Immigrant issue spurs division in Assembly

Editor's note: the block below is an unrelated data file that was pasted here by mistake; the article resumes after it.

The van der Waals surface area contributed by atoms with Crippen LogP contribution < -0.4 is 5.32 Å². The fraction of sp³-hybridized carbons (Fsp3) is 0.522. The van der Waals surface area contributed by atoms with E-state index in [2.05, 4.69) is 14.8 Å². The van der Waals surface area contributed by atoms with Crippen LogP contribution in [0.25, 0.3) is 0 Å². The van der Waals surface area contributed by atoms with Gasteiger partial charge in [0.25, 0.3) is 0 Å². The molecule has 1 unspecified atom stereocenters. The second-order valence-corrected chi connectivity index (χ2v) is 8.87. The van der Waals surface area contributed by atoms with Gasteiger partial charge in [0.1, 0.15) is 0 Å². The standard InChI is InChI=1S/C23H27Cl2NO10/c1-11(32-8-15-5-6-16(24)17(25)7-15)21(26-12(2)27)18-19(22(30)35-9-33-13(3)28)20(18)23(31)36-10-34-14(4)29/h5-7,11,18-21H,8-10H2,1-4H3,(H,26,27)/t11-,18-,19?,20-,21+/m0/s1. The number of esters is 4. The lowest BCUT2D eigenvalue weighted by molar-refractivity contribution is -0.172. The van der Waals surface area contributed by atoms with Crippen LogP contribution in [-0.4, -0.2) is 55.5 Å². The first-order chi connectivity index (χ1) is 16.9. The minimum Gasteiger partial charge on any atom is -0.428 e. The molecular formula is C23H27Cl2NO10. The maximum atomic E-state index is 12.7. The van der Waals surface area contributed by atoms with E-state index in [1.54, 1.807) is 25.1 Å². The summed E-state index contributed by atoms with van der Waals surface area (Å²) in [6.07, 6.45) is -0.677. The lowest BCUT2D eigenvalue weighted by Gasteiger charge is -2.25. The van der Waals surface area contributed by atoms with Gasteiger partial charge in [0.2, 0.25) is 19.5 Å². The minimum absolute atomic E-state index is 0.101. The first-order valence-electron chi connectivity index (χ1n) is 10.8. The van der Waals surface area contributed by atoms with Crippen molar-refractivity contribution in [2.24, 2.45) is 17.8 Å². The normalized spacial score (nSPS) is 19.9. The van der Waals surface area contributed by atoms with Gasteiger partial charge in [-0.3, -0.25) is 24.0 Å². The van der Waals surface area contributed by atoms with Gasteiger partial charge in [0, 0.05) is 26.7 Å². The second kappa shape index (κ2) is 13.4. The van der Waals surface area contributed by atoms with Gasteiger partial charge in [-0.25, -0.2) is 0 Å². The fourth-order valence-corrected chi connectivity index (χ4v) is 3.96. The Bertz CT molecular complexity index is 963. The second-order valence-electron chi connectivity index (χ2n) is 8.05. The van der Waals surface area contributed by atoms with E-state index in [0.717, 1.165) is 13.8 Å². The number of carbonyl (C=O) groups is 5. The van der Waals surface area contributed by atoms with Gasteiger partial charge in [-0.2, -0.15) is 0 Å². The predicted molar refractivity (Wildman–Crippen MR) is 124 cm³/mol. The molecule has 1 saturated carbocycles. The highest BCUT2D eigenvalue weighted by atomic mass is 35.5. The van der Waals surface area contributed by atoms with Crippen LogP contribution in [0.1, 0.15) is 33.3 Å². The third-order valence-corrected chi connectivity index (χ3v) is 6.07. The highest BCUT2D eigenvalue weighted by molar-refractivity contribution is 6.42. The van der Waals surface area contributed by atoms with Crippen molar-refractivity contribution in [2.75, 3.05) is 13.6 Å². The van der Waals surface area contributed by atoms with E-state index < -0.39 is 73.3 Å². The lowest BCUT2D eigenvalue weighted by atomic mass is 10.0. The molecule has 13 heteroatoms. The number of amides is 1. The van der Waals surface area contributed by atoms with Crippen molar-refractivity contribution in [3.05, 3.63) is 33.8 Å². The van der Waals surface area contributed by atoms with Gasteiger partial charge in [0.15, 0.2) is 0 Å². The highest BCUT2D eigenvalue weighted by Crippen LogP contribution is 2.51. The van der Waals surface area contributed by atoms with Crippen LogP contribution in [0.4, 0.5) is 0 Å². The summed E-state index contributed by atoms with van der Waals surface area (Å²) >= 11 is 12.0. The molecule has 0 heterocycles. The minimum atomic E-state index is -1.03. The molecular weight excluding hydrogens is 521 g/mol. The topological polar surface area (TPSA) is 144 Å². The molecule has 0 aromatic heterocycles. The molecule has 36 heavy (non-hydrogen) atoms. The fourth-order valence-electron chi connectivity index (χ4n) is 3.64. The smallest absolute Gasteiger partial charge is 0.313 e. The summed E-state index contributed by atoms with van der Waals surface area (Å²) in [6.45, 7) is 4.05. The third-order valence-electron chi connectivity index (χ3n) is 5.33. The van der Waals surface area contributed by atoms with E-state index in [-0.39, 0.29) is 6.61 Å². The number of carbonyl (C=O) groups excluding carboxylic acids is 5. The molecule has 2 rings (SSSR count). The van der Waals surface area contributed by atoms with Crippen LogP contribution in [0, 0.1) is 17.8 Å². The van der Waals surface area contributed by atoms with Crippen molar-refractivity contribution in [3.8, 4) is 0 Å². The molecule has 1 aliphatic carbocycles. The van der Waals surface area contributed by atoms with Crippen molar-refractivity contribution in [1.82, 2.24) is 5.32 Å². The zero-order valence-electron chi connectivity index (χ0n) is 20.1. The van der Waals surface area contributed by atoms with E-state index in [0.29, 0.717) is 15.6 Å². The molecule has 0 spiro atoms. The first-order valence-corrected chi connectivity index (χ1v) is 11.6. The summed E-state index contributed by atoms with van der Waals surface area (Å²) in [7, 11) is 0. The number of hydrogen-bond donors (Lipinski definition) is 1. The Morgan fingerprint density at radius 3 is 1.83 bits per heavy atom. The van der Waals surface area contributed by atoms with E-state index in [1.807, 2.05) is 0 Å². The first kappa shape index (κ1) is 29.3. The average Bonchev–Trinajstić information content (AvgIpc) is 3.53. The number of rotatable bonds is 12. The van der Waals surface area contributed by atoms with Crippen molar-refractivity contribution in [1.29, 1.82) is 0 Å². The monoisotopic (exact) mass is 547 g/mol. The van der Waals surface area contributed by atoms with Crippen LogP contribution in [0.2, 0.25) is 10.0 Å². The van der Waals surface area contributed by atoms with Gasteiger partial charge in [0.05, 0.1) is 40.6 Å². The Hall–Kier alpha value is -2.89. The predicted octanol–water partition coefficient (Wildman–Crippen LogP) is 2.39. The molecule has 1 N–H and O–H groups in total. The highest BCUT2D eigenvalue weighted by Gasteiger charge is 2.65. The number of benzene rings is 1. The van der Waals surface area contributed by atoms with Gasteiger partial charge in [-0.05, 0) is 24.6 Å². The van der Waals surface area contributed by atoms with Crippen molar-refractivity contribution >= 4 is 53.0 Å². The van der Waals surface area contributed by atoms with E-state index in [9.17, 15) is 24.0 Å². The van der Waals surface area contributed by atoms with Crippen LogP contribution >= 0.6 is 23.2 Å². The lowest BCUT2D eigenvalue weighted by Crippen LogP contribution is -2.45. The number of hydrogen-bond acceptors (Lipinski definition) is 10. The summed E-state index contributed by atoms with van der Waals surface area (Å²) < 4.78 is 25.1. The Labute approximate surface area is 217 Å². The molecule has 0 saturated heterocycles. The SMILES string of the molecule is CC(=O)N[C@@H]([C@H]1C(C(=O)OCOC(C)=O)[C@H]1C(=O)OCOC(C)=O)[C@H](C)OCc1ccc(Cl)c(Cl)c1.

first_img AD Quality Auto 360p 720p 1080p Top articles1/5READ MOREBasketball roundup: Sierra Canyon, Birmingham set to face off in tournament quarterfinals160Want local news?Sign up for the Localist and stay informed Something went wrong. Please try again.subscribeCongratulations! You’re all set! SACRAMENTO – As several hundred immigrants rallied on the west steps of the Capitol, the Assembly on Monday voted for a resolution calling on President George W. Bush and Congress to reject extreme immigration laws. The party-line vote was symbolic, but the debate showcased the ideological emotions that have divided lawmakers in California and Washington, D.C. On one side, Democrats led by Assembly Speaker Fabian Nuñez of Los Angeles said Congress should give an estimated 12 million immigrants who are in the U.S. illegally a path to citizenship. But Republicans insisted that immigrants who have crossed the border illegally should not be rewarded for breaking American laws. The Assembly passed the resolution 42-26. Republicans lined up against the measure, complaining that Democrats had polarized the debate by describing a bill passed by the U.S. House of Representatives as “mean-spirited, shortsighted and anti-immigrant.” In December the House passed a bill that would make it a felony to be in the country illegally, criminalize people who help illegal immigrants and build a 700-mile fence along the U.S.-Mexico border. Meanwhile, the U.S. Senate is considering a measure that more closely adheres to a proposal by President Bush. It calls for stronger enforcement, a new guest worker program and an eventual chance at citizenship for most immigrants in the country illegally. Seeking to add their voice to the national debate, the Assembly approved a nonbinding resolution asking Congress to stand up to “the extremists’ voices” that drove the immigration debate in the House. Assembly Republicans tried to weaken the resolution but came up short on the votes. “Using language like this I think is inflammatory,” said Assemblyman Rick Keene, R-Chico. Assemblyman Mark Wyland, R-Vista, said the federal government should reimburse California for the $10.5 billion a year that it cost the state to care for illegal immigrants. “The immigration debate I think is about following the rules,” said Assemblyman Chuck Devore, R-Irvine. “While we all celebrate immigrants and understand many people would like to come to the United States, we ought to follow the rules.”last_img read more